Feb. 22, 2010
Leah Seupersad, 404-413-1354
Living in a castle is just one way eight Georgia State students have been immersed into learning about French politics, history and culture while studying abroad this semester. The students are participating in the European Union Studies Program in Strasbourg, France, one of the university's newest full semester study abroad programs.
The program, which was launched by the Department of Political Science in fall 2009, provides GSU students an opportunity to learn about politics and culture in Strasbourg, home to the European Parliament, the European Court of Human Rights and the Council of Europe.
"The European Parliament is the world's only directly elected multinational parliament. This study abroad program provides an invaluable chance at experiential learning, and GSU students will return with a transformed global perspective" said William Downs, chair of the GSU Political Science Department and the program's director. "It's enormously gratifying for me to watch our students gain a passion for living and learning outside their normal comfort zone."
GSU students interested in political science, history, economics, foreign languages, human rights, and other associated fields can come to Strasbourg, and take courses taught in English at The University of Strasbourg, France's largest university with more than 43,000 students. Students take between four to five courses, which are taught by professors from Georgia State and the University of Strasbourg.
"The classes are manageable and very beneficial for my international business major," said 21-year-old Haley Tucker. "The countless opportunities to meet people from all over the world have blown me away. Everyone in our little group is so close to being adults out in the big world, but this opportunity has allowed us one more chance to put things in the right perspective and tweak our outlooks on the world we live in before we are hurled out into it."
By the time the Georgia State students return to campus in May, they will have visited the European Commission in Brussels, the European Court of Justice in Luxembourg and the European Central Bank in Frankfurt, Germany. The students also have had the chance to attend a talk by former Soviet leader Mikhail Gorbachev, accompany a candidate in Germany's parliamentary elections on the campaign trail, and take a solemn tour of World War II's westernmost concentration camp.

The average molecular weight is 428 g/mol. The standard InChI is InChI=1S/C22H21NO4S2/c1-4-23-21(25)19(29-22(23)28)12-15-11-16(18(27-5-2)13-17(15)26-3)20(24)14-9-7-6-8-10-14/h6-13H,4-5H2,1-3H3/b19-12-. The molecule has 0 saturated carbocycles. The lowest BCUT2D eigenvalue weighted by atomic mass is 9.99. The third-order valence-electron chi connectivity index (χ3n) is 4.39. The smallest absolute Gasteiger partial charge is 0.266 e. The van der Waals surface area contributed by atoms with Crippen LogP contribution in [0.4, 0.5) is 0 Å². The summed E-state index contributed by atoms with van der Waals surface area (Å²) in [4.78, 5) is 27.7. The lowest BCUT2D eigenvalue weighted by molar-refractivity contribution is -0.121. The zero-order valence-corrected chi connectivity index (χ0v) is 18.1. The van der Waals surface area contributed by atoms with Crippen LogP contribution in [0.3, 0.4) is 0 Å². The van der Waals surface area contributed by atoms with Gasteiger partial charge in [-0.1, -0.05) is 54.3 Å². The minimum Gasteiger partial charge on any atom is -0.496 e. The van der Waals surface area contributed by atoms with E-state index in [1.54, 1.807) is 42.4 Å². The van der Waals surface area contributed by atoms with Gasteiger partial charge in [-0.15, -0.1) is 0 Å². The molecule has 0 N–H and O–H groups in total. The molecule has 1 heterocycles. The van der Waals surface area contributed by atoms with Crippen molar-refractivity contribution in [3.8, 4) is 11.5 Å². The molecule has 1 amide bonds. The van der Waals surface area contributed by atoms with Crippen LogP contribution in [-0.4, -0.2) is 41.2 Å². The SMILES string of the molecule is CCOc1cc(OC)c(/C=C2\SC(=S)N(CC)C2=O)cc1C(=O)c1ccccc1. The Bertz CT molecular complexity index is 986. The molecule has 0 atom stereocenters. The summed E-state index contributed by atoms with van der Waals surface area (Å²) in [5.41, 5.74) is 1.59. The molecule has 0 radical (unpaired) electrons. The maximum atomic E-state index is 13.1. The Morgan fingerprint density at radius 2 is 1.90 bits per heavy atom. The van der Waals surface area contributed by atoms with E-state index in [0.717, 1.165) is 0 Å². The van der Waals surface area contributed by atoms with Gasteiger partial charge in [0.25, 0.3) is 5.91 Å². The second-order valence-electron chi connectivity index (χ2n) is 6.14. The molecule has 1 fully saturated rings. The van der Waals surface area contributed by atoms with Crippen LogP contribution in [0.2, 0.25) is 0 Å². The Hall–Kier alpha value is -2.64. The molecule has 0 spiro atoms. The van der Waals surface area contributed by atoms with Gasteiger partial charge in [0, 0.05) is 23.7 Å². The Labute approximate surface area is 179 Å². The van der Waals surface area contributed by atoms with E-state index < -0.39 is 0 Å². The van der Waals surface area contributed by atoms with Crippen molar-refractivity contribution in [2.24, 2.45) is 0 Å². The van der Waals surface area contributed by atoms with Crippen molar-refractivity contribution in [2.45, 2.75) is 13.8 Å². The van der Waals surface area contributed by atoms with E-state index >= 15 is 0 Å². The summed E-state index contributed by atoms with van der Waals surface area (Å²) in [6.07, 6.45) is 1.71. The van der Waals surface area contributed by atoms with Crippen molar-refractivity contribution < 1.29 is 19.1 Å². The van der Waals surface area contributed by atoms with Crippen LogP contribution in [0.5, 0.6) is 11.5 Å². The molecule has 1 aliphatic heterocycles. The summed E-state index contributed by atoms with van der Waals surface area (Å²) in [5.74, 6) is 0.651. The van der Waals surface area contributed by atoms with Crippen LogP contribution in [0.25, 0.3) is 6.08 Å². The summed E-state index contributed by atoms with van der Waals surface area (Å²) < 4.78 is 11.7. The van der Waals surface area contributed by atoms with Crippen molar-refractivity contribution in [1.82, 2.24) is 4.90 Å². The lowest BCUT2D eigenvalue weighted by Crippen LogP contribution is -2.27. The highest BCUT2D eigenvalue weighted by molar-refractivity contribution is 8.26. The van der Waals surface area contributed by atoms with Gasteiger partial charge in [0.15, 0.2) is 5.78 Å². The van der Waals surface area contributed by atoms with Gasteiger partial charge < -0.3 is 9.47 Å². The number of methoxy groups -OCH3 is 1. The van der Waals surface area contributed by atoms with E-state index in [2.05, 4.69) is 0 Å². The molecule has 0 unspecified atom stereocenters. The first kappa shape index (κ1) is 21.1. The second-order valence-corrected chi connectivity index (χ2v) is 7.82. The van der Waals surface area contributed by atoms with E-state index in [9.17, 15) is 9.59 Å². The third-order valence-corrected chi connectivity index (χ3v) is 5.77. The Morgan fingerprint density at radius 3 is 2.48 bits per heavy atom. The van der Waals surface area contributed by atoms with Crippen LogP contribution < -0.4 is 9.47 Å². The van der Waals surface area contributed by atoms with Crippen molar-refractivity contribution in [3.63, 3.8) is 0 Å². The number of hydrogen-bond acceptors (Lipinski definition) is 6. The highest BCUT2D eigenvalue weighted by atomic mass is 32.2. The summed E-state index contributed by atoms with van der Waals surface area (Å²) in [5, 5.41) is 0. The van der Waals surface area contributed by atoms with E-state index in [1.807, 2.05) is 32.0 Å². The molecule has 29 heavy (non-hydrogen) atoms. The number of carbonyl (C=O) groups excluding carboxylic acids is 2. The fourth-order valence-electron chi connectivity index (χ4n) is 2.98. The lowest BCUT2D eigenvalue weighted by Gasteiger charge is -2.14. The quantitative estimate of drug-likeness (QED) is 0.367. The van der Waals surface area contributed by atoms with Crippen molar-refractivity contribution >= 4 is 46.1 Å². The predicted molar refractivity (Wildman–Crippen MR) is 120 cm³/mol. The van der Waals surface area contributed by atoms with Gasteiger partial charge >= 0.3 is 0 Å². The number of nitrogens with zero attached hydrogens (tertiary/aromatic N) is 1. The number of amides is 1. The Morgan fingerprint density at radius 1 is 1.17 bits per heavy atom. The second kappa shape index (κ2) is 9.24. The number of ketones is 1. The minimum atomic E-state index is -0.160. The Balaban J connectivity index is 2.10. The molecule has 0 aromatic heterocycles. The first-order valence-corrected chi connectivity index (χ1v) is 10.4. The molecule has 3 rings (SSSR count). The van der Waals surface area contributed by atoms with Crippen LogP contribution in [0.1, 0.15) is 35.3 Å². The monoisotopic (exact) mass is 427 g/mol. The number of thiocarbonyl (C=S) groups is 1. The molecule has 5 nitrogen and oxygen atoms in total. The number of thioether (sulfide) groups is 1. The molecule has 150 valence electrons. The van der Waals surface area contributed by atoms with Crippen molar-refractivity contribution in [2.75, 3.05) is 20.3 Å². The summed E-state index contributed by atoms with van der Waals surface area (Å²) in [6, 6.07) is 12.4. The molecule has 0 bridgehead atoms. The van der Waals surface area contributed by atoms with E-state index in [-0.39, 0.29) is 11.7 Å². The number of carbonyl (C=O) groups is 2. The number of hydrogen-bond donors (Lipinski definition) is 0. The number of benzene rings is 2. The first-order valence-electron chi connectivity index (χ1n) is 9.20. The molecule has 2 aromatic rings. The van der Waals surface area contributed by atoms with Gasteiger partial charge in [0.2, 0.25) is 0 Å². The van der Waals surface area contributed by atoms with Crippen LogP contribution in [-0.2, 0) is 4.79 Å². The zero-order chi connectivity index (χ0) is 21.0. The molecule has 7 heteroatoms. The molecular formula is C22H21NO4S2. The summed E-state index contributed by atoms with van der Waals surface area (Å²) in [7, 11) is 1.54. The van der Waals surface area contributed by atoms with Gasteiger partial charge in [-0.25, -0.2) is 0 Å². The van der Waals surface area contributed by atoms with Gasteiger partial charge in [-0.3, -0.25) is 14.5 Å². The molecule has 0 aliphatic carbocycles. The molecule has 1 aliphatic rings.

"I am planning to study international law, so having a good understanding of European culture and systems will help me with my career goals," said Massiel Silva, a political science and Spanish major from the Dominican Republic. "I also enjoy traveling and experiencing different cultures and because Strasbourg is right in the center of Western Europe, the city was the perfect place to go study abroad."
For 22-year-old Miracle Jones, traveling to Strasbourg was her first chance to travel outside the United States before she graduates.
"I have been able to meet people from all over Europe, experience the social structures, and see how they differ from the U.S.," said Jones, who's majoring in political science. "What GSU students should know about study abroad anywhere is be prepared to see things that are drastically different from home and be ready to learn and emulate the local culture. The program is good for people who want a structured introduction to a new place, while still having the freedom to explore and travel on your own."
A highlight of the program for all of the students has been living in the Château de Pourtalès, a castle which was built in 1750 by the wealthy industrialist Bussière family from Strasbourg. Between 1870 and 1914, Château de Pourtalès was an important meeting center of European nobility. The castle, which is nestled in a park, has since been transformed to meet the needs of students, including dormitory rooms, classrooms, lounges, a computer lab, a library, laundry facilities, a breakfast room and a TV lounge.
"Strasbourg is a very particular city. The mixture of French and German architecture and history makes the city a beautiful symbol of European unity," Silva said."We all love the Château de Pourtalès. It's a beautiful piece of architecture that makes the experience special and genuine."